Three data webinars

Between Monday, November 8 and Thursday, November 11 I participated in three data webinars — a subset of a larger number of webinars facilitated by the ICPSR, and this posting outlines what I learned from them.

Data Management Plans

The first was called “Data Management Plans” and presented by Katherine McNeill (MIT). She gave the briefest of histories of data sharing and noted the ICPSR has been doing this since 1962. With the advent of the recent National Science Foundation announcement requiring data curation plans the interest in curation has become keen, especially in the sciences. The National Institute of Health has had similar mandate for grants over $250,000. Many of these mandates only specify the need for a “what” when it comes to plan, and not necessarily the “how”. This is slightly different from the United Kingdom’s way of doing things.

After evaluating a number of plans from a number of places, McNeill identified a set of core issues common to many of them:

  • a description of the project and data
  • standards to be applied
  • short-term storage specifications
  • legal and ethical issues
  • access policies and provisions
  • long-term archiving stipulations
  • funder-specific requirements

How do and/or will libraries support data curation? She answered this question by listing a number of possibilities:

  • instituting an interdisciplinary librarian models
  • creating a dedicated data center
  • getting any (all) librarians up to speed
  • having the scholarly communications librarian lead the efforts
  • creating partnerships with other campus departments
  • participating in a national data service
  • getting funder support
  • activities through the local office of research
  • doing more inter-university collaborations
  • providing services through professional societies

Somewhere along the line McNeill advocated reading ICPSR’s “Guidelines for Effective Data Management Plans” which outlines elements of data plans as well as a number of examples

America’s Most Wanted

The second webinar was “America’s Most Wanted: Top US Government Data Resources” presented by Lynda Kellam (The University of North Carolina at Greensboro). Kellam is a data librarian, and this session was akin to a bibliographic instruction session where a number of government data sources were described:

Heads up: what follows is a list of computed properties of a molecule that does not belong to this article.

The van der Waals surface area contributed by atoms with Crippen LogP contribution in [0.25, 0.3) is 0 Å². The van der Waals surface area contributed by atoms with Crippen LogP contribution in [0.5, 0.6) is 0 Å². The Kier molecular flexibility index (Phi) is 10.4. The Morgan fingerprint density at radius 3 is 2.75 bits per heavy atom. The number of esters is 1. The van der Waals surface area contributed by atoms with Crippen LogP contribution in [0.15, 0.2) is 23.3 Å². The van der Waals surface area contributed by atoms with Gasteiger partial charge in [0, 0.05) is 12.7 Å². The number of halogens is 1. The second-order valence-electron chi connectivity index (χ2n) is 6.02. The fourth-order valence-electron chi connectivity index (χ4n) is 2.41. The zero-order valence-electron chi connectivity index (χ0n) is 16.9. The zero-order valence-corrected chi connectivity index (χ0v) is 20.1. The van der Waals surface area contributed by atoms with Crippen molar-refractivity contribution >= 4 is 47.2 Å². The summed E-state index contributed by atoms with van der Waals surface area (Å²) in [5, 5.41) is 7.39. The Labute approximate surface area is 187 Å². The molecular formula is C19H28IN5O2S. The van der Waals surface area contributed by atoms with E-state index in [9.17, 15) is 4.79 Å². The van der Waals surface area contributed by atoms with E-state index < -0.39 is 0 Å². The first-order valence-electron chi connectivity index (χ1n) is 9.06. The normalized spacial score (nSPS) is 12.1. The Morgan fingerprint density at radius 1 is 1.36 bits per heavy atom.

• – has a lot of data from the Environmental Protection Agency; works a lot like ICPSR; includes “chatter” around data; includes “cool” preview function
  • Geospatial One Stop – a geographic information system portal with a lot of metadata; good for tracking down sources with a geographic interface
  • FactFinder – a demographic portal for commerce and census data; will include in the near future a more interactive interface
  • United States Bureau of Labor Statistics – lot o’ labor statistics
  • National Center for Education Statistics – includes demographics for school statistics and provides analysis online
  • DataFerrett – provides you with an applet to download, run, and use to analyze data

Students Analyzing Data

The final webinar I listened to was “Students Analyzing Data in the Large Lecture Class: Active Learning with SDA Online Analysis” by Jim Oberly (University of Wisconsin-Eau Claire). [5] As a historian, Oberly is interested in making history come alive for his students. To do this, he use ICPSR’s Analyze Data Online service, and this webinar demonstrated how. He began by asking questions about the Civil War such as “For economic reasons, would the institution of slavery have died out naturally, and therefore the Civil War would have been unnecessary?” Second, he identifying a data set (New Orleans Slave Sale Sample, 1804-1862) from the ICPSR containing information on the sale of slaves. Finally, he used ICPSR’s online interface to query the data looking for trends in prices. In the end, I believe he was not so sure the War could have been avoided because the prices of slaves seemed unaffected by the political environment. The demonstration was fascinating, and interface seemingly easy to use.


Based on these webinars it is an understatement to say the area of data is wide, varied, broad, and deep. Much of Library Land is steeped in books, but in the current environment books are only one of many manifestations of data, information, and knowledge. The profession is still grappling with every aspect of raw data. From its definition to its curation. From its organization to it use. From its politics to its economics.

I especially enjoyed seeing how data is being used online. Such is a growing trend, I believe, and represents a opportunity for the profession. The finding and acquisition of data sets is somewhat of a problem now, but such a thing will become less of a problem later. The bigger problem is learning how to use and understand the data. If the profession were to integrate functions for data’s use and understanding into its systems, then libraries have a growing responsibility. If the profession only seeks to enable find and access, then the opportunities are limited and short-lived. Find and access are things we know how to do. Use and understanding requires an adjustment of our skills, resources, and expertise. Are we up to the challenge?

Comments are closed.